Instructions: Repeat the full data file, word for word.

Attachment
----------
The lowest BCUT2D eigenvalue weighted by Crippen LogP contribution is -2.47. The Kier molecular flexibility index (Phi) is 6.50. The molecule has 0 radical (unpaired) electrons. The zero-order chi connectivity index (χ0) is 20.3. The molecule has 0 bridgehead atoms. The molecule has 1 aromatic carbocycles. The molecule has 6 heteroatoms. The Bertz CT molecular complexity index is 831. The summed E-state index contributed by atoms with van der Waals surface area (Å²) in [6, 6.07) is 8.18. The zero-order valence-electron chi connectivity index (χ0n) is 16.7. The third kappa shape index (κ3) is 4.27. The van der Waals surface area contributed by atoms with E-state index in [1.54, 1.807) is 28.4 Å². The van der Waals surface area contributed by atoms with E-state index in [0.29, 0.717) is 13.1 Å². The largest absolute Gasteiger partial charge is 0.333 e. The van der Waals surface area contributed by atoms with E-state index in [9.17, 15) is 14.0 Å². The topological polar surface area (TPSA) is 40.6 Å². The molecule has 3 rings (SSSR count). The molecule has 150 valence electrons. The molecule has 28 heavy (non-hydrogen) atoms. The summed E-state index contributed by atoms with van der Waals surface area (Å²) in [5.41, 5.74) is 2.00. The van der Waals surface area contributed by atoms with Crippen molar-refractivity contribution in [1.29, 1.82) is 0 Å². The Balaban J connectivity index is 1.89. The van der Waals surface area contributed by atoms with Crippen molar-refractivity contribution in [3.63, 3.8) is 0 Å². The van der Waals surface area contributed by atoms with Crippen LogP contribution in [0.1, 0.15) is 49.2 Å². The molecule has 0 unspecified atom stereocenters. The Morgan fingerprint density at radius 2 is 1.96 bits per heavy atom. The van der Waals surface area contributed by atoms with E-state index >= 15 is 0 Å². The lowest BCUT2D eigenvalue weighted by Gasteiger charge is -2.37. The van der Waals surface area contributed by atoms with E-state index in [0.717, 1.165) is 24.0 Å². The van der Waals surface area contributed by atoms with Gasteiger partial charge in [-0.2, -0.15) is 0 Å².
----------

The lowest BCUT2D eigenvalue weighted by Crippen LogP contribution is -2.47. The Kier molecular flexibility index (Phi) is 6.50. The molecule has 0 radical (unpaired) electrons. The zero-order chi connectivity index (χ0) is 20.3. The molecule has 0 bridgehead atoms. The molecule has 1 aromatic carbocycles. The molecule has 6 heteroatoms. The Bertz CT molecular complexity index is 831. The summed E-state index contributed by atoms with van der Waals surface area (Å²) in [6, 6.07) is 8.18. The zero-order valence-electron chi connectivity index (χ0n) is 16.7. The third kappa shape index (κ3) is 4.27. The van der Waals surface area contributed by atoms with E-state index in [1.54, 1.807) is 28.4 Å². The van der Waals surface area contributed by atoms with E-state index in [0.29, 0.717) is 13.1 Å². The largest absolute Gasteiger partial charge is 0.333 e. The van der Waals surface area contributed by atoms with E-state index in [9.17, 15) is 14.0 Å². The topological polar surface area (TPSA) is 40.6 Å². The molecule has 3 rings (SSSR count). The molecule has 150 valence electrons. The molecule has 28 heavy (non-hydrogen) atoms. The summed E-state index contributed by atoms with van der Waals surface area (Å²) in [5.41, 5.74) is 2.00. The van der Waals surface area contributed by atoms with Crippen molar-refractivity contribution in [1.29, 1.82) is 0 Å². The Balaban J connectivity index is 1.89. The van der Waals surface area contributed by atoms with Crippen molar-refractivity contribution in [3.63, 3.8) is 0 Å². The van der Waals surface area contributed by atoms with Crippen LogP contribution in [0.1, 0.15) is 49.2 Å². The molecule has 0 unspecified atom stereocenters. The Morgan fingerprint density at radius 2 is 1.96 bits per heavy atom. The van der Waals surface area contributed by atoms with E-state index >= 15 is 0 Å². The lowest BCUT2D eigenvalue weighted by Gasteiger charge is -2.37. The van der Waals surface area contributed by atoms with E-state index in [0.717, 1.165) is 24.0 Å². The van der Waals surface area contributed by atoms with Gasteiger partial charge in [-0.2, -0.15) is 0 Å².